A smile spread across my face as I jogged out of my friend’s driveway, hitting pavement in the morning hush. The familiar running rhythms spread through my body. I lifted my eyes, surveying dewy cornfields spread for quiet miles. A pink, bouncy-ball sun peeked out above the tree-lined horizon. This is going to be a good run, I smiled, ignoring the fact that I had 18 miles staring me in the face.
Inhaling a prayer of gratefulness, I laughed out loud at the morning’s beauty. Last night’s thunderstorms left a cool breeze and some wisps for clouds. I begged God for more cloud cover as I rounded my first turn, heading west, and the sun rose higher.
A trip to Indiana for a friend’s wedding meant last week’s long run was a bit of a guilty pleasure—flat country roads are my familiar Midwestern playground. I scheduled three six-mile out-and-back loops, setting up a fueling station near my car. That morning, my sentimental gratefulness soon ground to a halt as dark, negative thoughts crowded out my mind’s sunny atmosphere.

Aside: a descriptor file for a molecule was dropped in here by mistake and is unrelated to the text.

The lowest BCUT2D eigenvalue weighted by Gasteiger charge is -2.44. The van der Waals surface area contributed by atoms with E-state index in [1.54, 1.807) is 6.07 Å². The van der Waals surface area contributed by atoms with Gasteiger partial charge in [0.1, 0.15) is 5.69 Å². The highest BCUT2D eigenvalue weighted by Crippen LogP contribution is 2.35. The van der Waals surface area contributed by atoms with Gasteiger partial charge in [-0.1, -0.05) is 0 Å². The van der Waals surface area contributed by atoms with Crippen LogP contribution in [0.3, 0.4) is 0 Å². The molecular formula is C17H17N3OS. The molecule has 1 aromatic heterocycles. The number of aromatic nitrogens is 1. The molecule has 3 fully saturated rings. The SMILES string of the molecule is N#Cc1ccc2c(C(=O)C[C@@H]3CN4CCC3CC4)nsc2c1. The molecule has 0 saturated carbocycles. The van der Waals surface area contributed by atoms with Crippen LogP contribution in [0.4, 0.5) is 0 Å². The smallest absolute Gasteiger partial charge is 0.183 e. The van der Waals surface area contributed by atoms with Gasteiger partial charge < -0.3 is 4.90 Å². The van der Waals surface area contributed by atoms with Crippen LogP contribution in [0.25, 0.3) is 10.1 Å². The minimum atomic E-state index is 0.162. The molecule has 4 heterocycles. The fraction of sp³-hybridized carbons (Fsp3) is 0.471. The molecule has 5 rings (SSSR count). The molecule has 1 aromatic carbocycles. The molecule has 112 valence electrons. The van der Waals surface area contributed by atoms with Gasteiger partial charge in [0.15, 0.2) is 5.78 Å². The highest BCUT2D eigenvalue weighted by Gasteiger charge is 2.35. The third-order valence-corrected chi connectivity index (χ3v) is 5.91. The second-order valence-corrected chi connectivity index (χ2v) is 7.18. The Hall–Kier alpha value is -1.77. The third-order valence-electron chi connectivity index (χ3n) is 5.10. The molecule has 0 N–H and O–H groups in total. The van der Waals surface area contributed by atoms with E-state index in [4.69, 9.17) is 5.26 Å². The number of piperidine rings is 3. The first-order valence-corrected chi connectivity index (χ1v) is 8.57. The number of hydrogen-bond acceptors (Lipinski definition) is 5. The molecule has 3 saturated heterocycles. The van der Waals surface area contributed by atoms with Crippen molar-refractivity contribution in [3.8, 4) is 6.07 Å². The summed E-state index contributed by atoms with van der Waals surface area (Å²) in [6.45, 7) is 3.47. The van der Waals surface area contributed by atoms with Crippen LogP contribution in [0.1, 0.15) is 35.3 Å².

This year’s marathon training has hit me pretty hard in the mental game area. Lacking the wisdom of Solomon, I signed up for Ohio’s hilliest marathon for my first 26.2 mile race. I reasoned that since I would be training on hills in Pennsylvania that a hilly race would be no big deal. Besides, several reviewers mentioned that the hills “aren’t so bad” and “break up the monotony.” Several first-timer marathoners also praised the race’s organization and experience, so I thought I was making a good choice. HOWEVER. Let me be the first to say that running/racing on hills definitely takes some practice. The hills I’m training on are destroying my times, not to mention my brain game.